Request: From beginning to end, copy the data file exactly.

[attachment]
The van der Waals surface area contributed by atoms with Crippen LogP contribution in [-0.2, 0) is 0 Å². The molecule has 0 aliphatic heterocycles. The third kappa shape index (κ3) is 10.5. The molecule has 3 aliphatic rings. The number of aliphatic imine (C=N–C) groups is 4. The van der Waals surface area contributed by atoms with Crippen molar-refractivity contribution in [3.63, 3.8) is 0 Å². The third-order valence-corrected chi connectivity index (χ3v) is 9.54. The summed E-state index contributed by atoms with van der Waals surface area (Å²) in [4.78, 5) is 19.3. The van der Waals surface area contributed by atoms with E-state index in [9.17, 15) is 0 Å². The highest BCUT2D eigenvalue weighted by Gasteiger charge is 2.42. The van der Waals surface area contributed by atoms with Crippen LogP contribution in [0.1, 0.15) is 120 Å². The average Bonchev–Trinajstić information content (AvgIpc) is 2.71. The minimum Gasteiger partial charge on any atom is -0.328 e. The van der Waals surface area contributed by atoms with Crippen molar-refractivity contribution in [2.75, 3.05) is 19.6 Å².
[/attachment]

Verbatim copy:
The van der Waals surface area contributed by atoms with Crippen LogP contribution in [-0.2, 0) is 0 Å². The molecule has 0 aliphatic heterocycles. The third kappa shape index (κ3) is 10.5. The molecule has 3 aliphatic rings. The number of aliphatic imine (C=N–C) groups is 4. The van der Waals surface area contributed by atoms with Crippen molar-refractivity contribution in [3.63, 3.8) is 0 Å². The third-order valence-corrected chi connectivity index (χ3v) is 9.54. The summed E-state index contributed by atoms with van der Waals surface area (Å²) in [4.78, 5) is 19.3. The van der Waals surface area contributed by atoms with E-state index in [9.17, 15) is 0 Å². The highest BCUT2D eigenvalue weighted by Gasteiger charge is 2.42. The van der Waals surface area contributed by atoms with Crippen LogP contribution in [0.1, 0.15) is 120 Å². The average Bonchev–Trinajstić information content (AvgIpc) is 2.71. The minimum Gasteiger partial charge on any atom is -0.328 e. The van der Waals surface area contributed by atoms with Crippen molar-refractivity contribution in [2.75, 3.05) is 19.6 Å².